A remote area of Paraguay close to the borders of Brazil and Argentina is developing its own crypto mining sub- culture thanks to the world’s largest dam.
Itapúa Hydroelectric Dam is the largest operational hydroelectric energy producer in the world, with an installed generation capacity of 14GW. Its guarded by armed patrols and situated on the outskirts of Ciudad del Este, a Paraguayan border town which has become a hotbed for smuggling, cartels and drugs. The town of 300,000 has gained a reputation as being part of Paraguay’s lawless wild west.
However, it has a new community and it is growing rapidly. The CPUs have come to town.
Where there’s a dam, there’s sure to be power and a growing group of crypto miners isn’t wasting the opportunity. In an industry which has virtually sprung up overnight, an estimated 20,000 units are now generating Bitcoin and Ether.
Neighboring Brazil sells its energy at five times the price of its poorer cousin, which makes Paraguay an attractive proposition for would-be miners. A fact that hasn’t been wasted on many, according to Gregorio Bareiro, who has seen his air conditioning business rocket since the CPUs came to town. “Some people have become multimillionaires,” he says.
Bariero now provides miners with cooling systems and rents out 750 computers of his own, mainly to Brazilians, Europeans and North Americans. He now hires a dozen staff and has his own plans for installing mines in portable trailers. He sees the potential in Ciudad del Este for lifting the struggling economy, if it were approached on a grand scale. “Paraguay today is the only place where there’s abundant energy,” he pointed out. “We can become the center of global Bitcoin mining.”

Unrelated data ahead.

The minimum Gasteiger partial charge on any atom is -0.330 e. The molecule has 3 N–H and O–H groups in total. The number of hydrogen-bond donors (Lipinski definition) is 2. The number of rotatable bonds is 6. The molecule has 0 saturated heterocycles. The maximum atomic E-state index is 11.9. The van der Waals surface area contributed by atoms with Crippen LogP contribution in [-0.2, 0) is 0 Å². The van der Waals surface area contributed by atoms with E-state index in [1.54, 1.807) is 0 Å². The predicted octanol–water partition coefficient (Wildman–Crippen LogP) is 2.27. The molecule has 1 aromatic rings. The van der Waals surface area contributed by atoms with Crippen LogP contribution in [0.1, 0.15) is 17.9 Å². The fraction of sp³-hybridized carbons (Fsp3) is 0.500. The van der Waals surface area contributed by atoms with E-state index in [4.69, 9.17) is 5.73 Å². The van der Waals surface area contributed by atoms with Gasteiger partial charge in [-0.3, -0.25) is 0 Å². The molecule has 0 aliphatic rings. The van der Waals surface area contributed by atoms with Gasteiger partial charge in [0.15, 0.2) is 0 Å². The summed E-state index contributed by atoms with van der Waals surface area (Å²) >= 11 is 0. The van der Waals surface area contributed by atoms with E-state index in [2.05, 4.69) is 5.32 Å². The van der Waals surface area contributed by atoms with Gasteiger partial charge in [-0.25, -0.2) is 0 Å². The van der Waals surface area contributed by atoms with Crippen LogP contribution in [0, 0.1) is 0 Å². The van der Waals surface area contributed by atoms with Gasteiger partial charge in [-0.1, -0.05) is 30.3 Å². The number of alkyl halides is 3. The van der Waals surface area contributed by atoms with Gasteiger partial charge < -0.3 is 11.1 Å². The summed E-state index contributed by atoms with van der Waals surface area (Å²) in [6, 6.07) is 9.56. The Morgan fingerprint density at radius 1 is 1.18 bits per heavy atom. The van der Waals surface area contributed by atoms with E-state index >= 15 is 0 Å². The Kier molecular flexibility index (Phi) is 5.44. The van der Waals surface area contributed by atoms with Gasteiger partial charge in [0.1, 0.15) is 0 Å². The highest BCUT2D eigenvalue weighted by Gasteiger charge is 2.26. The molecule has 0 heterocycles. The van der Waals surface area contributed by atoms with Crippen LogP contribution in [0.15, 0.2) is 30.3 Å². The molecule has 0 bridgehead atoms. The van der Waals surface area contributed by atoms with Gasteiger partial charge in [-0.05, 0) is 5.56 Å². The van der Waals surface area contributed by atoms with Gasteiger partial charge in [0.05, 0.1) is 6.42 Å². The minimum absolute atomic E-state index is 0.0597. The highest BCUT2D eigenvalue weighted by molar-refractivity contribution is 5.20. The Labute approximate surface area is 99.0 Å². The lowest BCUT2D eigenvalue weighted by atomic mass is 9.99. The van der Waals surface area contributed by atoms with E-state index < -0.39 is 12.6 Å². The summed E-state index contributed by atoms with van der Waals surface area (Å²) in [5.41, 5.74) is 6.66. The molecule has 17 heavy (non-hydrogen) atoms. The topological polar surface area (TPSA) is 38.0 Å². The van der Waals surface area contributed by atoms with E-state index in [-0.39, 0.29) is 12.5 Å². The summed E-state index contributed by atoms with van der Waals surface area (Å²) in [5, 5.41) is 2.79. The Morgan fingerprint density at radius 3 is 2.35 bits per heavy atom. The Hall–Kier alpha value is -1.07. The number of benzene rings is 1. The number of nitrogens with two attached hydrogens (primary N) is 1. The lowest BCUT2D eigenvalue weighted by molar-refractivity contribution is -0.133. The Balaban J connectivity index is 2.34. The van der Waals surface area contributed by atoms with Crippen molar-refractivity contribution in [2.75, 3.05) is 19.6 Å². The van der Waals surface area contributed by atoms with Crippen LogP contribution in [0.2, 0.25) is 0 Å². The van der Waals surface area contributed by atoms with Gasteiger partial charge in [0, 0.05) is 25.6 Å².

The newly-established entrepreneur-cum-air-conditioning-salesman feels that if Itaipú’s power were used to reduce energy prices, the Chinese owners of the 150,000 units might be lured to Paraguay. “In ten years, it would generate enough money to pay Paraguay’s external debt,” he suggested. “With our resources, we ought to have electric helicopters, drones for transporting goods…”
Cristine Folch of Duke University sees data centers powered by clean energy enticing the likes of like Google, Apple and Facebook putting “Paraguay on the edge of the technological frontier”.
The dam certainly has the potential to change lives for the better, one that has already been missed due to politics and corruption. Miguel Carter, a Paraguayan development expert explains that by negotiating a fairer price for its energy, Paraguay could fund its hospitals, schools and railways – all in dire need of upgrading.
Carter saw the potential for a better world lost when Brazil beat Paraguay to the signing of the 1973 Itaipú treaty which lost Paraguay a potential USD 57.7 billion in income. Also in October of this year, it was confirmed that Brazil’s military regime murdered its ambassador to Paraguay in 1979 to prevent the revelation of billions of dollars in kickbacks during the construction of the dam.
“When I saw the numbers I burst into tears,” Carter said. “I know of so many stories of Paraguayans going to hospital and losing their loved ones… there would have been lives saved, kids with a decent education. You could have had a different country.”
Similarly, another study group is calling for energy created from the dam currently sold overseas to be redirected back into the Paraguayan economy with the potential to create 2 million jobs, quadrupling GDP.
It appears that the new spate of crypto mining is the latest in Itapúa’s colorful history. It remains to be seen in whose hands this wealth of resources finally ends and if it contributes to simply creating more wealthy individuals or a wealthy national economy.
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